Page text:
Thuy Nguyen _Speaker Report - Clive Cookson.docx

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Dec 3, 2012 (4 years and 4 months ago)

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Thuy Nguyen


AGI London 2011

Speaker: Clive Cookson, Financial Times of London, Science Editor

Clive Cookson
has been with the F
inancial Times of London

(FT)
for over 20 years

where he has spent his entire professional career life working
in science
journalism
. He
has spent the last 19 years as
the F
inancial Times of London’s Science Editor

where he
is responsible

for stories focused on Biotechnology
and
/or

Pharmaceuticals. His
educational
background is in chemistry from Oxford University.

Clive ga
ve the AGI group an overview of how the FT has historically covered the
Biotechnology and Pharmaceuticals area. The key message was that news coverage is
b
ased on market interest. As a result, the FT team has been reduced in the last five
years. Five ye
ars ago, there were five individuals plus Clive covering the space. Now,
there is only two individuals plus Clive.


There has been a
significant lost of interest from
editors to cover this space.
Clive
shared a chart he created that showed
the number
of articles published on
biotechnology

in the FT and Wall Street Journal over a period of 15 years. The chart
demonstrated a significant drop from almost 500 articles in 1995 to a high of over 1000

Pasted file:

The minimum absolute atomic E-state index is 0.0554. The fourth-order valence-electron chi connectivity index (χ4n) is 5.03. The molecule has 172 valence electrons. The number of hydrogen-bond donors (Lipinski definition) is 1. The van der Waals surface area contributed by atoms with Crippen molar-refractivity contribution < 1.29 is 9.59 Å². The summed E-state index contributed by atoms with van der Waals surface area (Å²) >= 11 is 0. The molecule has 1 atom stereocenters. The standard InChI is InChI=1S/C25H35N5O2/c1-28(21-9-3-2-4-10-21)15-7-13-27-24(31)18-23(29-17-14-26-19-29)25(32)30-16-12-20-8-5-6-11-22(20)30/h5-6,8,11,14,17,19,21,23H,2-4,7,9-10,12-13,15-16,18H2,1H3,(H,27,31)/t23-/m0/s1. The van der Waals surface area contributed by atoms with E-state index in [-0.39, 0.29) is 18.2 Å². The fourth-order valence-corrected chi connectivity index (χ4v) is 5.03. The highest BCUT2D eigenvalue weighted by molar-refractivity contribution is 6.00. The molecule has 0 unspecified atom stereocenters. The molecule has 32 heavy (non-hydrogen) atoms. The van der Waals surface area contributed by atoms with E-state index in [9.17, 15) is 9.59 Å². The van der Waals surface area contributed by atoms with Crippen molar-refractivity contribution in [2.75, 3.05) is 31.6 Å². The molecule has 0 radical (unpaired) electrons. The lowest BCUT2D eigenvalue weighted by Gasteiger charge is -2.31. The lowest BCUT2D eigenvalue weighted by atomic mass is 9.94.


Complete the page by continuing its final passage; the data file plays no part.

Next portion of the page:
articles in 2000 and then down to a low of a little more t
han 200 in 2010.


Typically topics with a more glamorous or controversial such as stem ce
lls continue to
receive a fair amount of coverage.

For example,
Neuron, a

United Kingdom’s listed
company has received some coverage lately because it has started
clinical trails of
neuro stemcells to treat stroke.



An area where Biotechnology companies have not taken full advantage of is using
media for their causes. It’s been very rare and difficult, as most media will only follow a
large story of high importanc
e.
Unfortunately, the UK does not have the greatest opinion
of the press. There are many benefits for companies to use the media to push their
causes. For example it can help with recruitment, uncovering partnering opportunities
by building creditability
, and most importantly help with funding. If the Biotechnology’s
business name is not known, the chances a Venture Capitalists or Angel Investor would
gain interest to invest is minimal.


Pitching these stories is difficult but b
uilding strong working rel
ationships
will help these
companies
be more
effective.
Although reporters are suppose to be unbiased, Clive
emphasized that if a relationship exists with a reporter, they will typically be more
understanding when writing up a failed or negative story suc
h as a phase three failure.


FT’s number one competitor is the Wall Street Journal in the United States.
To be more
com
petitive, the FT plans to leverage t
he increase popularity of soc
ial media to reach
their readers such as their popular podcasts creat
ed by Clive.


My question
to Clive was related to the
UK Golden Triangle dynamic and how he saw it
impacting the UK BioTech industry. His answer was very positive especially in his
thinking that it would be a major catalyst to elevate the UK BioTech indus
try forward.